Teaching of conventional wisdom at Freedom

Video discussing how we try to make sure everything written on the Freedom site is designed to give information that is accurate and tried and true as opposed to simple conventional wisdom strategies that while they may help some, may very well undercut others.

Conventional Wisdom and Quitting Smoking

(Comments originally from the Freedom from Nicotine Board)

We always want to be careful about giving advice that is considered conventional wisdom, sounds great on paper, and is basically wrong for most people trying to quit smoking.

Things like the idea of feeling you have to wait till a certain day of the week, or prepare for a certain time period gives many people the excuse to put off a quit that they may be ready to do at the point in time that they show up. Putting off a quit to the “right time” has caused many a smoker to put it off till death.

Some people advise people to sleep through the quitting process. Sleeping as much as you can teaches a smoker in the midst of a quit how to be a prisoner in bed as opposed to how to start to live life as soon as he or she can. Some people, if totally exhausted or sleepy from the withdrawals may need the sleep, but they are not the majority. If a person is tired and needs sleep, staying in bed is fine–but if they are doing it as an escape, they are slowing up their psychological adjustments more than helping them. There are plenty of other such tidbits of wisdom out there, such as carry cigarettes to show how strong you are or give up coffee or change all of your daily routines that have many advocates but is still not necessarily right for the majority of people.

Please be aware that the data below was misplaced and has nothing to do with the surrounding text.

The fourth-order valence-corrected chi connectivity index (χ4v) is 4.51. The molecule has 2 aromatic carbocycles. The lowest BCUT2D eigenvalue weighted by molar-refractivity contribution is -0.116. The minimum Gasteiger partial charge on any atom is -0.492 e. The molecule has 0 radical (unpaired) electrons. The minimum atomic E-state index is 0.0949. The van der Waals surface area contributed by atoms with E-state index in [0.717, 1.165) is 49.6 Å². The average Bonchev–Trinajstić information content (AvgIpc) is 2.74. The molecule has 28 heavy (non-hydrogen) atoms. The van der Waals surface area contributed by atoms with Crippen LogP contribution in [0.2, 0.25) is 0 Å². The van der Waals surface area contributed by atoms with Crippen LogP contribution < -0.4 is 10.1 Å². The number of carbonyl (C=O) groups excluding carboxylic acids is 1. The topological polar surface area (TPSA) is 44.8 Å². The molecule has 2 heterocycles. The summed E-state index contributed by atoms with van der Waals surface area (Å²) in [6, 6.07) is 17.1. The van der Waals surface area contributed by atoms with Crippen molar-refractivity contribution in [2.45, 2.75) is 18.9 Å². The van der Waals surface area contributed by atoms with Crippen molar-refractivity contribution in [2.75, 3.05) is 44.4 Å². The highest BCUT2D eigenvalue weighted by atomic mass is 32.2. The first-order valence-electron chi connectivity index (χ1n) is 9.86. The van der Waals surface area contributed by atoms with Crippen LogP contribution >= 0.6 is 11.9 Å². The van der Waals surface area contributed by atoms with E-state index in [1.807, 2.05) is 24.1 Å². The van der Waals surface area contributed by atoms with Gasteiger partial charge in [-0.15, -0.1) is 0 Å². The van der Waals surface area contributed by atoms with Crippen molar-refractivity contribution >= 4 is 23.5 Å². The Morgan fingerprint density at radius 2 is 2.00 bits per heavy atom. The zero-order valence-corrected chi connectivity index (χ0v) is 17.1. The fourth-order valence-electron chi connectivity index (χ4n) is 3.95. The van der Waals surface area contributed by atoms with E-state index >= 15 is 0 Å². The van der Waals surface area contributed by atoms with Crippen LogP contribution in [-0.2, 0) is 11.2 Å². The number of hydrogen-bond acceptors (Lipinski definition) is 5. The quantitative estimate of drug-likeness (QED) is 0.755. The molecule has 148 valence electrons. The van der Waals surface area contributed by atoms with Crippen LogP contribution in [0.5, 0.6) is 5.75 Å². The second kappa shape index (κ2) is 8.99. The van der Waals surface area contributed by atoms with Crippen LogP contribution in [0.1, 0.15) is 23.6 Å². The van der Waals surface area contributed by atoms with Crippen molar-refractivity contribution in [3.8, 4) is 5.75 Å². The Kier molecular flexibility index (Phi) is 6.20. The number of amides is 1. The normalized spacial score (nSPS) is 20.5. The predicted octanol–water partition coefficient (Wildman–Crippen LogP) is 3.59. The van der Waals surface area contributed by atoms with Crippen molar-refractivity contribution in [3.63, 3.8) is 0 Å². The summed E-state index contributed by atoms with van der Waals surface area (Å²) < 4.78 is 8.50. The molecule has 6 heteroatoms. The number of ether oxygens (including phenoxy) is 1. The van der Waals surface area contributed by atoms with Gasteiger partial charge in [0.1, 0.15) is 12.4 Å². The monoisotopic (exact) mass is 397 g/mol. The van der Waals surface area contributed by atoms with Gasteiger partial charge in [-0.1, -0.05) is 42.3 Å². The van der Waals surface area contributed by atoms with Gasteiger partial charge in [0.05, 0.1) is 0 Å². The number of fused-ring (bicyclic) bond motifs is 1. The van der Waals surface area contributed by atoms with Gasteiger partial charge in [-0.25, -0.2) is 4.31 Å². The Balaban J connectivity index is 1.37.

We have a Quit Smoking Tip Sheet that gives a few tried and true techniques, not all inclusive by any means, but a starting point. Keep in mind, this list in controversial in most places, especially when considering the first line reads “Quit cold turkey. In the long run it’s the easiest and most effective technique of smoking cessation.” Controversial elsewhere or not, it is key to note that this concept and a few others are the reasons that our members joined up at Freedom and have stayed here.

Most people are here because they like the focus we put on our simplicity to quitting. I think many if not most have been to other sites and realized that idea of anything that works for you is fine just didn’t seem to work for them. If you think other sites have an edge, go and read at them for a few days. Read carefully what is often going on. You will often see numerous relapses that are down played as not being big mistakes, and you will also likely see people who are complaining a lot more of physical and emotional problems much longer than the average participant here at Freedom. We are trying to help people get adjusted both mentally and physically the fastest they can to life as an ex-smoker.

We want to caution our newest members to read here and learn as much as you can and not to be so quick to throw in quitting advice that you have picked up elsewhere–either at other sites or in your real world encounters. We want people to come to Freedom to first learn how to quit before they shift their attentions on how to teach people to quit. Although in truth, the real reason people should be here should always be to enforce his or her own personal quit even more than influencing others–each and every members quit and life depends on this goal. Any advice that is telling people that they must somehow shift their way of life in order to start or sustain a quit may not be accurate for most people.

The bottom line of quitting is, the sooner people realize that everything they could do as a smoker they can now do as an ex-smoker–the sooner they realize that there is life without smoking. They will also find out there may be many things that they can now do better without smoking and that life is basically better on many fronts from them having quit smoking. The faster people get back to their life–the sooner they will break triggers and habits and the sooner they will realize that they can do anything as an ex-smoker as long as they always remember to never take another puff!

Additional commentary from that string: